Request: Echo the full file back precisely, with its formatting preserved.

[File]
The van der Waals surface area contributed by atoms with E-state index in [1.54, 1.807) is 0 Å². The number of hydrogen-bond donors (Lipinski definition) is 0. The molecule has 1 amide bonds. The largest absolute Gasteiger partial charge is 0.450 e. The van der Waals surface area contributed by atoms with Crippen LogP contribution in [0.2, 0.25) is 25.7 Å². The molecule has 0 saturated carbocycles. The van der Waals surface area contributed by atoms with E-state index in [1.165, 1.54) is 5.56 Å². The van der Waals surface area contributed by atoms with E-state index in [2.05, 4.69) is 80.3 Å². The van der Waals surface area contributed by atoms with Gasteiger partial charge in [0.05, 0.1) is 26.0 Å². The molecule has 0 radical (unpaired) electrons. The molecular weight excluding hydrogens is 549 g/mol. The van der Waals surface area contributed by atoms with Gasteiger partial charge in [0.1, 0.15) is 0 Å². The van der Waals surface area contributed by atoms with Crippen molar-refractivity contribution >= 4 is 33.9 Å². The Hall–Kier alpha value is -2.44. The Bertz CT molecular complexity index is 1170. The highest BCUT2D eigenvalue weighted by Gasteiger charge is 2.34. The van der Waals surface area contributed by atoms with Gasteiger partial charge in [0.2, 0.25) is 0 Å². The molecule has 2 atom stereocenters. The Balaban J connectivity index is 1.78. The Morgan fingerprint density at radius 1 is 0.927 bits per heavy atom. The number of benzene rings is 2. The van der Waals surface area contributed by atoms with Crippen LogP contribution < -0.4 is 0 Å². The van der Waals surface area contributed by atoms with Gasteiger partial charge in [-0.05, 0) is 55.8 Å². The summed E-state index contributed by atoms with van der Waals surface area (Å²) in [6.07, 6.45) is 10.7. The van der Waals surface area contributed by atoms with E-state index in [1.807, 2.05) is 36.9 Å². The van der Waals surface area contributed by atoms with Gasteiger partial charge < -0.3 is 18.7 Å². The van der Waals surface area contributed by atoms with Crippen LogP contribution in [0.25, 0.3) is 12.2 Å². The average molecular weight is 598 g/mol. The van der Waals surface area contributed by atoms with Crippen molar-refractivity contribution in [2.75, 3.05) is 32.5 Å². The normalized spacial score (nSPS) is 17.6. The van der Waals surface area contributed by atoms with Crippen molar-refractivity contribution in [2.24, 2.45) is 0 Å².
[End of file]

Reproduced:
The van der Waals surface area contributed by atoms with E-state index in [1.54, 1.807) is 0 Å². The number of hydrogen-bond donors (Lipinski definition) is 0. The molecule has 1 amide bonds. The largest absolute Gasteiger partial charge is 0.450 e. The van der Waals surface area contributed by atoms with Crippen LogP contribution in [0.2, 0.25) is 25.7 Å². The molecule has 0 saturated carbocycles. The van der Waals surface area contributed by atoms with E-state index in [1.165, 1.54) is 5.56 Å². The van der Waals surface area contributed by atoms with E-state index in [2.05, 4.69) is 80.3 Å². The van der Waals surface area contributed by atoms with Gasteiger partial charge in [0.05, 0.1) is 26.0 Å². The molecule has 0 radical (unpaired) electrons. The molecular weight excluding hydrogens is 549 g/mol. The van der Waals surface area contributed by atoms with Gasteiger partial charge in [0.1, 0.15) is 0 Å². The van der Waals surface area contributed by atoms with Crippen molar-refractivity contribution >= 4 is 33.9 Å². The Hall–Kier alpha value is -2.44. The Bertz CT molecular complexity index is 1170. The highest BCUT2D eigenvalue weighted by Gasteiger charge is 2.34. The van der Waals surface area contributed by atoms with Gasteiger partial charge in [0.2, 0.25) is 0 Å². The molecule has 2 atom stereocenters. The Balaban J connectivity index is 1.78. The Morgan fingerprint density at radius 1 is 0.927 bits per heavy atom. The number of benzene rings is 2. The van der Waals surface area contributed by atoms with Crippen LogP contribution < -0.4 is 0 Å². The van der Waals surface area contributed by atoms with Gasteiger partial charge in [-0.05, 0) is 55.8 Å². The summed E-state index contributed by atoms with van der Waals surface area (Å²) in [6.07, 6.45) is 10.7. The van der Waals surface area contributed by atoms with E-state index in [1.807, 2.05) is 36.9 Å². The van der Waals surface area contributed by atoms with Gasteiger partial charge < -0.3 is 18.7 Å². The van der Waals surface area contributed by atoms with Crippen LogP contribution in [0.25, 0.3) is 12.2 Å². The average molecular weight is 598 g/mol. The van der Waals surface area contributed by atoms with Crippen molar-refractivity contribution in [2.75, 3.05) is 32.5 Å². The normalized spacial score (nSPS) is 17.6. The van der Waals surface area contributed by atoms with Crippen molar-refractivity contribution in [2.24, 2.45) is 0 Å².